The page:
NEWS RELEASE, 12/29/98
Founder of UC's Institute of Transportation Studies,
Harmer E. Davis, has died at the age of
BERKELEY -- Harmer E. Davis, professor emeritus of civil engineering at the University of California, Berkeley, and founder of what is now the University of California Institute of Transportation Studies, died Dec. 24 at John Muir Medical Center in Walnut Creek, Calif. He was 93.
Davis was an international leader in transportation policy and the founder of the nation's first program combining research and teaching in transportation issues. The model established by Davis in 1947, which includes a close collaboration with the State of California's highway department, has since been followed by many states.
The California legislature asked the University of California to set up an Institute of Transportation and Traffic Engineering to help train the engineers who would be needed as the state upgraded its roads and airports after World War II. Davis, then an associate professor of civil engineering, was picked to help organize the institute.
Davis toured the United States looking at what few programs existed at universities and in state and federal highway departments, then combined these ideas into a pioneering center located on the UC Berkeley campus.
In 1948 he was asked to become its statewide director, and he served in that capacity until his retirement in 1973. During his tenure, institute members conducted significant research on airport runway design and lighting that has had a major impact on how airports are designed and operated today. Other members looked at highway design and traffic control, among other things.
"At the time of his retirement, the national and international stature of Harmer Davis was probably unequaled in the world in the field of transportation," said Vice Chancellor for Research Joseph Cerny at the 1996 dedication ceremony for the Harmer E. Davis Transportation Library in the institute.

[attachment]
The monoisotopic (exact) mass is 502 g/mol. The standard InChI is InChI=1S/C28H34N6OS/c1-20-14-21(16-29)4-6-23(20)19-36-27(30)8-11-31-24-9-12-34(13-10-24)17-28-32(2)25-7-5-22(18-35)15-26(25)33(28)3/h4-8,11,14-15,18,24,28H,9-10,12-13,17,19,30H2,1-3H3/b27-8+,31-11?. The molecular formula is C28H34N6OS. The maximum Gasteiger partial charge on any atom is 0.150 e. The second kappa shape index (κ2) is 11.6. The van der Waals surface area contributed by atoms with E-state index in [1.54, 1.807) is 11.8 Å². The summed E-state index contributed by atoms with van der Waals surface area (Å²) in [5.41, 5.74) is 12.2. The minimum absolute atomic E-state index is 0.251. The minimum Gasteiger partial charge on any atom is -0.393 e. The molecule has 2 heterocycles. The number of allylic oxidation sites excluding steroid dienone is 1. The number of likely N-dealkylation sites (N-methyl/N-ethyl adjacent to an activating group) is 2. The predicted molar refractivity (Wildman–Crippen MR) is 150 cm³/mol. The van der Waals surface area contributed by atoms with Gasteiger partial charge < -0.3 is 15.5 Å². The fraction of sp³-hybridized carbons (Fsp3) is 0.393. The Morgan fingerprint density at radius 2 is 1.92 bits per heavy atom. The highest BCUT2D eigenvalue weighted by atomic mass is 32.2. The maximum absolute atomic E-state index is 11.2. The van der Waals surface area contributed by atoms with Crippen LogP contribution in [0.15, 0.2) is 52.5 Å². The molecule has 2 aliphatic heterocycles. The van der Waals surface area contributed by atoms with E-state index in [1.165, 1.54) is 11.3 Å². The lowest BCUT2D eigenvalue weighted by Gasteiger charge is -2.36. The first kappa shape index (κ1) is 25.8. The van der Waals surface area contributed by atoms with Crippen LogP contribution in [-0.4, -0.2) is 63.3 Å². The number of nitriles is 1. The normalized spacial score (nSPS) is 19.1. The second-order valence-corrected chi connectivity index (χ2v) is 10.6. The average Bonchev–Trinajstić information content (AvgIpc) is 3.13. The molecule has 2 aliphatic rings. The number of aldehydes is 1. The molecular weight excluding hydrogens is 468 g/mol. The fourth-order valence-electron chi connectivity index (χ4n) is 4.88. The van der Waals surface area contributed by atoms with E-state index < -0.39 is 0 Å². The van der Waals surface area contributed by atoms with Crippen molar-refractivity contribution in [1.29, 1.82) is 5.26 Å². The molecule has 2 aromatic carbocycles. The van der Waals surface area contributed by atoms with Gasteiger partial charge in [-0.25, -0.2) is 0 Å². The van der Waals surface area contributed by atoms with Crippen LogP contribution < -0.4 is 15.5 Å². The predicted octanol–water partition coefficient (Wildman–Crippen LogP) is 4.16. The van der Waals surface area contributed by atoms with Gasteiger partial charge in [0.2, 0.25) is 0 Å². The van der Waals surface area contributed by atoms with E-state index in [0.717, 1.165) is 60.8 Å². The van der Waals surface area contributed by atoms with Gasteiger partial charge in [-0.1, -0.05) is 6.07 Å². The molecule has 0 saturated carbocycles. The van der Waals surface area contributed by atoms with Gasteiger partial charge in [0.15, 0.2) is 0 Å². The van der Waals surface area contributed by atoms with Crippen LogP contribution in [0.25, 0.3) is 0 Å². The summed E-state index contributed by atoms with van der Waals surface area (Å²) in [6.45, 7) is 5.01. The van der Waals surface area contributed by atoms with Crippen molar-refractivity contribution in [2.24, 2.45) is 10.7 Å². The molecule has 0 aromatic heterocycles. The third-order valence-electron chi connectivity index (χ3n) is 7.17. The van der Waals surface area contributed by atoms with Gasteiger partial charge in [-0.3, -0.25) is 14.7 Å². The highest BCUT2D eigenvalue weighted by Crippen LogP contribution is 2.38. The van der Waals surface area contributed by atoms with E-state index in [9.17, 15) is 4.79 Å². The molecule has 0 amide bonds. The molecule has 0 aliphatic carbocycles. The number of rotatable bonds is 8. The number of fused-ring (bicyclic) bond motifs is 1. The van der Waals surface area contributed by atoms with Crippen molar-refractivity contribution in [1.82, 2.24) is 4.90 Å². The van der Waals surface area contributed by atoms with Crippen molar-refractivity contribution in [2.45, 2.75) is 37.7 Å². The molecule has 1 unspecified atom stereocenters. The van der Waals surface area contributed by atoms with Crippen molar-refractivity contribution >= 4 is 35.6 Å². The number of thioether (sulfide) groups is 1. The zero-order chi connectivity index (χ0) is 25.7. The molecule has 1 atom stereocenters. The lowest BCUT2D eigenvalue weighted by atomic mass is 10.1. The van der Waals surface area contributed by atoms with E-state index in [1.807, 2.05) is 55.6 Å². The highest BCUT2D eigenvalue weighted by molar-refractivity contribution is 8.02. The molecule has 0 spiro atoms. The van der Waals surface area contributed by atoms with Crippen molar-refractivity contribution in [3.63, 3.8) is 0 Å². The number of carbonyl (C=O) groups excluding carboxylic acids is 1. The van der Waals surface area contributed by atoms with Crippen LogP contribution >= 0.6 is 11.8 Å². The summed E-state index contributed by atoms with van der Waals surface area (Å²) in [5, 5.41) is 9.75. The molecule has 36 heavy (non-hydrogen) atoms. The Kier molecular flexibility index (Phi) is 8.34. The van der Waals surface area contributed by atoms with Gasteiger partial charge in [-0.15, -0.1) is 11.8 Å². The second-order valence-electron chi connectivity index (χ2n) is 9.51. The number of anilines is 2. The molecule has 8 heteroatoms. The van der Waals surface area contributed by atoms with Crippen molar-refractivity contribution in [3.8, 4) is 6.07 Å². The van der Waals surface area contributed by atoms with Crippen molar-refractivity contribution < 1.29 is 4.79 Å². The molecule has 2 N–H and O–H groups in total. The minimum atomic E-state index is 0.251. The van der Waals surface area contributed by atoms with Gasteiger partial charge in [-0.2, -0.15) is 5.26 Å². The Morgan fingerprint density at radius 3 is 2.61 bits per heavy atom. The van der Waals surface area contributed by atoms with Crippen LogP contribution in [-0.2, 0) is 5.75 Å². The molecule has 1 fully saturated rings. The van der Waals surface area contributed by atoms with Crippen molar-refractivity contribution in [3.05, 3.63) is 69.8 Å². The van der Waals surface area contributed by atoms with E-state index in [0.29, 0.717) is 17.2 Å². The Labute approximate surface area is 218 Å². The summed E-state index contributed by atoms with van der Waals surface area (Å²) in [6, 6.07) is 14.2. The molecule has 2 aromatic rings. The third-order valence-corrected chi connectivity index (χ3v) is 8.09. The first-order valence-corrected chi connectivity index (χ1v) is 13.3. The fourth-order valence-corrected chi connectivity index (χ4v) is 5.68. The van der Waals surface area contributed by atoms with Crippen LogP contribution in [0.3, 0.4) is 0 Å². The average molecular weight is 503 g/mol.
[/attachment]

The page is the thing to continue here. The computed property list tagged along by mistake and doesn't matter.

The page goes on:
The institute has always maintained close ties with the state highway department, now called Caltrans, and in the early years trained many engineers who went on to work for the state. Affiliated transportation centers soon opened at UC Irvine and UC Davis, eventually becoming independent institutes in the 1970s.
As director, Davis participated in many highway, air and urban transport activities, and served as advisor to various legislative and public affairs groups. He had extensive involvement with transportation developments throughout the country, especially with regard to the planning, financing and development of highways and airports.
A member of the National Academy of Engineering, Davis received many honors during his lifetime. Among these were ten awards and medals from the American Society of Civil Engineers. He also was an honorary member of the American Public Works Association and in 1959 chaired the executive committee of the Highway Research Board of the National Research Council.
Davis was born and raised in Rochester, New York, (d.o.b. 7/11/05) and subsequently obtained his B.S. (1928) and M.S.(1930) in civil engineering from UC Berkeley. He was immediately hired as an assistant professor of civil engineering, and remained on the faculty for 45 years. He served as chair of the civil engineering department from 1955 until 1959.
His own research involved the engineering properties of concrete, asphalt and soils. During World War II, though, he conducted research on the resistance of materials to the impact of shells.
He was also known as an excellent teacher, with a special talent for dealing with students.
Davis is survived by his third wife, Phyllis Davis, of Walnut Creek, Calif., and three children by his first marriage: Lynn Davis of San Diego, Eugene Davis of Union City and Willard Davis of Berkeley. His survivors include three grandchildren and five great-grandchildren.
Davis requested that his remains be cremated and that the ashes be scattered in the northern Sierra.
Those who wish to donate to student aid in his memory should call the UC Berkeley Department of Civil and Environmental Engineering at (510) 642-3261.
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